Member Meet-Up: Barebones Halloween Outdoor Puppet Extravaganza
Saturday, Nov. 1st
7-9 pm
Hidden Falls Regional Park, St. Paul

Moment of Obligation Workshop
Wednesday, November 5th
5:30 - 7:30 pm
Center for Changing Live
2400 Park Avenue, Minneapolis

Waiting List: Breakfast of Champions with Judy Alnes
Friday, Nov. 14th
7-8:30 am
MAP for Nonprofits, St. Paul

Emerging Leaders Network Lunch: Strategies for the Ultra-Small Organization
Friday, Nov. 21st
12-1 pm
Minnesota Council of Nonprofits, St. Paul



* Notes from Creating Leader-full Spaces presentation at 2012 Nonprofit Leadership Conference.

* Facilitation resources on topics such as Open Space Technology and World Cafe, and groups such as the Public Conversations Project and the international Art of Hosting network.






We provide and promote opportunities for the development of young nonprofit professionals.

We envision a world where young nonprofit professionals:

• connect through purpose
• challenge to change
• lead together

Our values:

● We strive for respect and inclusiveness
● We seek opportunities to collaborate
● We respond to the evolving needs of our community

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The Twin Cities chapter of the Young Nonprofit Professionals Network is a community of nonprofit staff, volunteers, supporters, and allies: current and future leaders who want to connect with others in the social sector.




By Tayor Putz
Follow me on Twitter @TaylorPutz 

There are approximately 80 million millennials and they’re rapidly taking over from the baby boomers. Millennials are often called entitled or lazy because some still live with their parents and cannot stop taking selfies. They have experienced the impact of the economic recession, including piles of student debt, while receiving pressure to do better than their parents. Despite this millennials have drive and optimism.

As engaged citizens, millennials are finding their own voices. Organizations like Generation Progress work for and with young people to find progressive solutions to key political and social challenges throughout the country like immigration reform and student debt. Additionally, young people are running for office and winning. Minnesota State Representative Joe Radinovich was the youngest member of the 2013-2014 legislature at the age of 26 and Manitowoc, Wisconsin’s mayor, Justin Nickels, was the youngest elected mayor in the country at the age of 22. 

Millennials are not the only ones fighting to make a change. Take, for example, my personal heroes – Dr. Jane Goodall, 80, and Senator Elizabeth Warren, 65. Not only do they believe that change is possible, they make change happen. In the words of Theodore Roosevelt, Goodall and Warren are in the arena rather than the critic on the side.

At the age of 26, Jane Goodall was the first woman to travel to Africa and study chimpanzees, altering the way humans think about chimpanzees. She is now a United Nations Messenger of Peace traveling the world encouraging people to do their part to make the world a better place for people, animals, and the environment. Similarly, Senator Warren believes the American financial system is rigged against hard working people. Before being elected a US Senator from Massachusetts, she founded the Consumer Protection Financial Bureau, which works to ensure consumers get the information they need to make financial decisions.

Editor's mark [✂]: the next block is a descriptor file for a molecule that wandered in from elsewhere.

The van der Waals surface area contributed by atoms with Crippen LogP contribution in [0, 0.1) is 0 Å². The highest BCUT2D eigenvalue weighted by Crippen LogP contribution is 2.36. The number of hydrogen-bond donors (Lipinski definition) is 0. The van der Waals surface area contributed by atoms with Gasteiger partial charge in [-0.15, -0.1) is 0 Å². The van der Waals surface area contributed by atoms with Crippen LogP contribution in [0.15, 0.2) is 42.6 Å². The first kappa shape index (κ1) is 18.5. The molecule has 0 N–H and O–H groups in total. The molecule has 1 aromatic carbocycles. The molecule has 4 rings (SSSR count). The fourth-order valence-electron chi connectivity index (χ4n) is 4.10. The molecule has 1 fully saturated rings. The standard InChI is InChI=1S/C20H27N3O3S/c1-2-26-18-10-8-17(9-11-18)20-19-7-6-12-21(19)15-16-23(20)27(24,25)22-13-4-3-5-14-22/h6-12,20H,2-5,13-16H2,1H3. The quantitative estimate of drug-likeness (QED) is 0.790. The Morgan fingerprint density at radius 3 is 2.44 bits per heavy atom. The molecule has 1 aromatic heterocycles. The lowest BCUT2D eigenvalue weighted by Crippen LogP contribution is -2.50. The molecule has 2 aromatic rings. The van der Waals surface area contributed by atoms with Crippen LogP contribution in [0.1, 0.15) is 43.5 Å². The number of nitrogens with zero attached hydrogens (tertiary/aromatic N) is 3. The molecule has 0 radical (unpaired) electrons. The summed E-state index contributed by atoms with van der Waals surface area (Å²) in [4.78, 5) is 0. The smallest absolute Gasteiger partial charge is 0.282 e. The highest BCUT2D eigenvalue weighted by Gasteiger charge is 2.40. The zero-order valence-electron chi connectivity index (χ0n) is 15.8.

Jane Goodall and Elizabeth Warren are in the arena fighting for a more equitable and just society, but they are not the only ones. As millennial nonprofit leaders, many of us are using our passion and intelligence to seize opportunities and achieve change. It’s not the six-figure salary that brings us to work every day but rather it’s our opportunity to make a difference in the lives of real people. 

My journey to the nonprofit field began at home before I knew what a nonprofit organization was. Growing up in Wisconsin, my family like others suffered from the impact of too much alcohol. Realizing that I could not make a change at home on my own, I looked to my school and community. As with many social issues, people are flooded with persuasive messaging from the media. In Fond du Lac, Wisconsin, many young people believed it was acceptable to drink underage, leaving alcohol-free youth without a voice. 

Over the next four years, I made sure young people had a seat at the table and worked part-time during college as a community organizer for a nonprofit that gave alcohol-free youth a strong voice in their community. By working with community leaders, we bridged the gap between youth and adults to make important policy and systematic changes. The health and safety of the community was improving and unexpectedly, my home life was too. That was my “aha” moment when I knew public service was right for me.